What We Teach About Race and Gender: Representation in Images and Text of Children’s Books
Books shape how children learn about society and social norms, in part through the representation of different characters. To better understand the messages children encounter in books, we introduce new artificial intelligence methods for systematically converting images into data. We apply these image tools, along with established text analysis methods, to measure the representation of race, gender, and age in children’s books commonly found in US schools and homes over the last century. We find that more characters with darker skin color appear over time, but "mainstream" award-winning books, which are twice as likely to be checked out from libraries, persistently depict more lighter-skinned characters even after conditioning on perceived race. Across all books, children are depicted with lighter skin than adults. Over time, females are increasingly present but are more represented in images than in text, suggesting greater symbolic inclusion in pictures than substantive inclusion in stories. Relative to their growing share of the US population, Black and Latinx people are underrepresented in the mainstream collection; males, particularly White males, are persistently overrepresented. Our data provide a view into the "black box" of education through children’s books in US schools and homes, highlighting what has changed and what has endured.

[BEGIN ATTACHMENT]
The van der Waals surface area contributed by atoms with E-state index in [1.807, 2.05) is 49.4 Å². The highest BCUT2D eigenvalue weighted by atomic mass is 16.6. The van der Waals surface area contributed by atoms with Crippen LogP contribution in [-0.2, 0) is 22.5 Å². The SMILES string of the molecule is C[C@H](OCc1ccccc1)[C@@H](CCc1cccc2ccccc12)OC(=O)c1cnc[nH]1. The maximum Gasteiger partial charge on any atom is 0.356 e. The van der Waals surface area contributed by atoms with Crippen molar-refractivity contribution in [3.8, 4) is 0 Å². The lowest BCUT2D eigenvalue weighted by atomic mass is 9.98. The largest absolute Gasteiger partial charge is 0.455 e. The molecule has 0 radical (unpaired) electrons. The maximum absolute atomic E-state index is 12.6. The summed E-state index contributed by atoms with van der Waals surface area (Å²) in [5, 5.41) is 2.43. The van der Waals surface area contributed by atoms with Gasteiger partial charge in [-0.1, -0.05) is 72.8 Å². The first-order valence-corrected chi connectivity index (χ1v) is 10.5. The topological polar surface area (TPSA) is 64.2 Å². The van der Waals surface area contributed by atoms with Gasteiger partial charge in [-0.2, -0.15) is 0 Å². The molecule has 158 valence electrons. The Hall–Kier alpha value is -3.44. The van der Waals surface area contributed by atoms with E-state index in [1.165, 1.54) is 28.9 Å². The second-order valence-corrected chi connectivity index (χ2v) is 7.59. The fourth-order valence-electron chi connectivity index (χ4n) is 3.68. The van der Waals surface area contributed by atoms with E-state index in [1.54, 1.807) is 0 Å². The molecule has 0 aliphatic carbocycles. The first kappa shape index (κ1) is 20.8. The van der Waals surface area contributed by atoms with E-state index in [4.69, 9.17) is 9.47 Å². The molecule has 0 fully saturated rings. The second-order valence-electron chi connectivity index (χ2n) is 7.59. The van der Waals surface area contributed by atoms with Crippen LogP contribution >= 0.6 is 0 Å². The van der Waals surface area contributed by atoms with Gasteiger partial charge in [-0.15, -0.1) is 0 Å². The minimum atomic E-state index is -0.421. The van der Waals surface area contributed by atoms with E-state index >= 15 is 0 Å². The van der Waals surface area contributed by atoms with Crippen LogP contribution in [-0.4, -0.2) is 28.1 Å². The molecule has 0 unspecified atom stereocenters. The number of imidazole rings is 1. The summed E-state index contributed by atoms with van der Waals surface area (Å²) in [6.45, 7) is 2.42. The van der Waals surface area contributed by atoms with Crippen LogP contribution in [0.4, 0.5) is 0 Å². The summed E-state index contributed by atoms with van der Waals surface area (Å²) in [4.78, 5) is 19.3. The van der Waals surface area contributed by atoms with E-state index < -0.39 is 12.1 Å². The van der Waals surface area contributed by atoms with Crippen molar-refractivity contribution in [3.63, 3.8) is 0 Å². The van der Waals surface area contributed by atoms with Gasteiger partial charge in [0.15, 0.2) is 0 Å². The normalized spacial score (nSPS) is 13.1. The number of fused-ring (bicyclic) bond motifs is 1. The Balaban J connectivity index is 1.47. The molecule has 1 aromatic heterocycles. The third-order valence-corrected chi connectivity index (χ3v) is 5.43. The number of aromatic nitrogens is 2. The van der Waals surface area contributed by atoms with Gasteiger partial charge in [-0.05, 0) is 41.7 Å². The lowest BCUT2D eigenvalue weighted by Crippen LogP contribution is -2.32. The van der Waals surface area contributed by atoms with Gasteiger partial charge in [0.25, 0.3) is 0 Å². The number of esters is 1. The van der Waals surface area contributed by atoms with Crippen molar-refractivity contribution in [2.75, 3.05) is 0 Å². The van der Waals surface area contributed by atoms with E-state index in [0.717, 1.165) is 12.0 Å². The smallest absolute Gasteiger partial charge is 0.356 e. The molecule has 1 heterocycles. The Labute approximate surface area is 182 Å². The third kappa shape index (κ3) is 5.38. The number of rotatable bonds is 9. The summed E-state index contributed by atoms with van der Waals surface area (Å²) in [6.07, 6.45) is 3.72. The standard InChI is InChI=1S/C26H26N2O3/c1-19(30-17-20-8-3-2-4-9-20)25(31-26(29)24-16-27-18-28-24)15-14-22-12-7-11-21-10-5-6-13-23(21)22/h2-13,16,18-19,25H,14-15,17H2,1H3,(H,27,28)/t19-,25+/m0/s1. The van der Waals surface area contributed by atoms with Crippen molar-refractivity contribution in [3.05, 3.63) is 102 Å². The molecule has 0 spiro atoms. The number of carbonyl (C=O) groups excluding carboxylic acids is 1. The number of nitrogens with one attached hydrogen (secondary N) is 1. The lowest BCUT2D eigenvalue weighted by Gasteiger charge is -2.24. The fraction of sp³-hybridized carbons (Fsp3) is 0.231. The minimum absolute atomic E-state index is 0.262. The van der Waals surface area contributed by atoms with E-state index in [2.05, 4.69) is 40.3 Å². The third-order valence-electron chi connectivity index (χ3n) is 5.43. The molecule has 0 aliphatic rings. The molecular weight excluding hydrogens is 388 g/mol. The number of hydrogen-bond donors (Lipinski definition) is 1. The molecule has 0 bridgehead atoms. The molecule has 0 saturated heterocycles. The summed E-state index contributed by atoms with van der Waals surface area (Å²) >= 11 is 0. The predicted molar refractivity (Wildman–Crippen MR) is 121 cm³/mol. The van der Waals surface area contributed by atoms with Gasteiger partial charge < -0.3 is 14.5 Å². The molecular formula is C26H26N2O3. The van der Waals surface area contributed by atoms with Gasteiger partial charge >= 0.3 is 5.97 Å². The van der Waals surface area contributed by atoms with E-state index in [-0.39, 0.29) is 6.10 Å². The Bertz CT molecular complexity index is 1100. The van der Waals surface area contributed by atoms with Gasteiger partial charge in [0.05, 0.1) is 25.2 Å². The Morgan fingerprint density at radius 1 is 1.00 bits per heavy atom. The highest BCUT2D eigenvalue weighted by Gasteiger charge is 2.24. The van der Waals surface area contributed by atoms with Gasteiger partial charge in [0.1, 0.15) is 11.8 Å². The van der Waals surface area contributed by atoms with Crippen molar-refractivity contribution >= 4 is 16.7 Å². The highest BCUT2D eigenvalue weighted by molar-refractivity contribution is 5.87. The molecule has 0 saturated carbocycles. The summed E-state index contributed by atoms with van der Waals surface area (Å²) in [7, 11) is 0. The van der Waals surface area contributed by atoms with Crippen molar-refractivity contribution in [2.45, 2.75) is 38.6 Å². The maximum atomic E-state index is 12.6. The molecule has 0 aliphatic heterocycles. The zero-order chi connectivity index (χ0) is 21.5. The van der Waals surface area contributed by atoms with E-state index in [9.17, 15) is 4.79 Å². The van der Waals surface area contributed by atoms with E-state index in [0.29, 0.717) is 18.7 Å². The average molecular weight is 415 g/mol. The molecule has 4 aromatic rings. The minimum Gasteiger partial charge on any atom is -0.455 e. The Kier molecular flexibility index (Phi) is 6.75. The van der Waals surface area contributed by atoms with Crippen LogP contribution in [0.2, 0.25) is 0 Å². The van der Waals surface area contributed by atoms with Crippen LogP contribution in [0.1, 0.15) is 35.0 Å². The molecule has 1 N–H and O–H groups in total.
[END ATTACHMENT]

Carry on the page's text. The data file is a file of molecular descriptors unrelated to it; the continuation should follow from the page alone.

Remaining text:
For helpful feedback, we thank Barbara Atkin, Karen Baicker, Anna Brailovsky, Tom Brock, Steven Durlauf, Alice Eagly, Allyson Ettinger, James Evans, Adam Gamoran, Jon Guryan, Andrew Ho, Rick Hornbeck, Caroline Hoxby, Susanna Loeb, Jens Ludwig, Jonathan Meer, Martha Minow, Sendhil Mullainathan, Derek Neal, Anna Neumann, Aaron Pallas, Steve Raudenbush, Cybele Raver, Heather Sarsons, Fred Stafford, Chenhao Tan, David Uminsky, Miguel Urquiola, Alessandra Voena, Amy Stuart Wells, and others including seminar participants at AEFP, CGD, EPC, Harvard Measurement Lab, NAEd/Spencer, NBER Education, W.T. Grant Fdn., UChicago, UVA, and UW-Madison. For financial support, we thank UChicago BFI, UChicago CDAC, NAEd/Spencer, and UChicago Career Advancement. The research reported here was also supported by the Institute of Education Sciences, U.S. Department of Education, through Grant R305A200478 to the University of Chicago. The opinions expressed are those of the authors and do not represent views of the Institute or the U.S. Department of Education. For excellent research assistance, we thank Fabiola Alba-Vivar, Celia Anderson, Ryan Atkinson, Callista Christ, Marliese Dalton, Anjali Das, Maya Escueta, Saloni Gupta, Amara Haider, Shavonna Hinton, Camilo Ibanez, Juan Miguel Jimenez, Jalnidh Kaur, Zipporah Klain, Jarvis Lam, Erica Lin, Ping-Chang Lin, Ping-Jung Liu, Simon Mahns, Noah McLean, Karla Monteiro, Ifeatu Oliobi, Raj Shukla, Bhargavi Thakur, Jeffrey Tharsen, Qurat ul ain, and Charlie Wang. We also thank Ashiyana and Kairav Adukia-Hornbeck for manual coding assistance. For access to important resources, we thank UChicago RCC, LaShanda Howard-Curry, Bridget Madden, and Kalli Mathios. The views expressed herein are those of the authors and do not necessarily reflect the views of the National Bureau of Economic Research.